• Record Type:
    OSHA Instruction
  • Current Directive Number:
    CPL 02-02-030
  • Old Directive Number:
    CPL 2-2.30
  • Title:
    29 CFR 1913.10(b)(6), Authorization of Review of Medical Opinions
  • Information Date:
  • Standard Number:
Archive Notice - OSHA Archive

NOTICE: This is an OSHA Archive Document, and may no longer represent OSHA Policy. It is presented here as historical content, for research and review purposes only.

OSHA Instruction CPL 2-2.30 November 14, 1980 Office of Compliance Programming

Subject: 29 CFR 1913.10(b)(6), Authorization of Review of Medical Opinions

A. Purpose. This instruction authorizes appropriately qualities OSHA personnel to conduct reviews of medical opinions mandated by specific occupational safety and health standards where there is a need to gain access for enforcement purposes.

B. Scope. This instruction applies OSHA-wide.

C. Action. OSHA Regional Administrators and Area Directors shall assure that:

1. This authorization to review specific medical information is administered and implemented according to F., G, H., I. and J. of this instruction.
2. The personally identifiable employee medical information to be examined or copied is limited to only that information needed far enforcement purposes, and is handled with appropriate discretion and care.

D. Federal program Change. This instruction describes a Federal program change which affects State programs. Each Regional Administrator shall:

1. Ensure that this change is forwarded to each State designee.
2. Explain the technical content of the change to the State designee as requested.
3. Ensure that State designees are asked to acknowledge receipt of this Federal program change in writing, within 30 days of notification, to the Regional Administrator. This acknowledgment should include a description either of the State's plan to implement the change or the reasons why the change should not apply to that state.

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OSHA INSTRUCTION CPL 2-2.30 NOVEMBER 14 1980 OFFICE OF COMPLIANCE PROGRAMMING

4. Review Policies, instructions, and guidelines issued by the State to determine that this change has been communicated to State program Personnel. Routine monitoring activities (accompanied inspections and case file reviews) shall also be used to determine if this change has been implemented in actual performance.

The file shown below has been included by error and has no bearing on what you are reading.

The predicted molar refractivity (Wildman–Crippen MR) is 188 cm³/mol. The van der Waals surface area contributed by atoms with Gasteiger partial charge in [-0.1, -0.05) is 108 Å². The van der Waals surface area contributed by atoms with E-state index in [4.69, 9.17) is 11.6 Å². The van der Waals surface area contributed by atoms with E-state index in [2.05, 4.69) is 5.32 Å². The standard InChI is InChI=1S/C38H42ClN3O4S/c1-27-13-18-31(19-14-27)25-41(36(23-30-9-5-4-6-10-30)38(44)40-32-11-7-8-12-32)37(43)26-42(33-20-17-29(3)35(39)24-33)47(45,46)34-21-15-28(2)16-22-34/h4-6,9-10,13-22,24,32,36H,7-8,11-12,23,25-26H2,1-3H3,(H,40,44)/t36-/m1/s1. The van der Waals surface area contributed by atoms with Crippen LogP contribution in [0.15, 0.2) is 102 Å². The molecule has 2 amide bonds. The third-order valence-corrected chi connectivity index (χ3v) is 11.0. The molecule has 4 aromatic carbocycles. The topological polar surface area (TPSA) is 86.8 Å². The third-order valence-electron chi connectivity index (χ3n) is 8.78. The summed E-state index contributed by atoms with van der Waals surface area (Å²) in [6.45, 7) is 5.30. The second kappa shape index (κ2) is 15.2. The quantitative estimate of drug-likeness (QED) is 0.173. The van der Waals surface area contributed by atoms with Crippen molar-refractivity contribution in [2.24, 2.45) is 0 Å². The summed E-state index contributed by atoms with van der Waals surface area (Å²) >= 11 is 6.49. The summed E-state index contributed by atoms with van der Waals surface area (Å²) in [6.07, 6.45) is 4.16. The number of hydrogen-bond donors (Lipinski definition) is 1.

E. Background

1. OSHA compliance personnel have unlimited access to conduct an examination of medical opinions that are mandated by specific Occupational Safety and Health Standards, solely in order to verify employer compliance with recordkeeping requirements (i.e., to determine that the medical opinions exist). See 29 CFR 1910.20(c)(3) and 29 CFR 1913.10 (b) (4).
2. There may, however, be compliance needs for reviewing the content of--and, if appropriate, copying --the medical opinions mandated by standards. For example, access to medical opinions could serve to determine whether an employer failed to take necessary corrective action recommended by a Physician. Other potential needs to gain access to such medical opinions are illustrated in H of this instruction.
3. 29 CFR 1913.10(b)(6) excluded from the rules of agency practice and Procedure concerning OSHA access to employee medical records situations "where a written directive by the Assistant Secretary authorizes appropriately qualified Personnel to conduct limited reviews of specific medical information mandated by an occupational safety and health standard, or of specific biological monitoring test results"
4. Thus, this instruction authorizes appropriately qualified field personnel to conduct reviews of medical opinions mandated by the specific standards set forth in F. of this instruction where there is a need to gain access for enforcement purposes.

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OSHA INSTRUCTION CPL 2-2.30 NOVEMBER 14 1980 OFFICE OF COMPLIANCE PROGRAMMING

F. Specific Medical Information. This instruction authorizes the examination of the Content of and, if appropriate, copying of physician-written medical opinions mandated by the following standards:

1. Respiratory Protection, 29 CFR 1910.134(b)(10).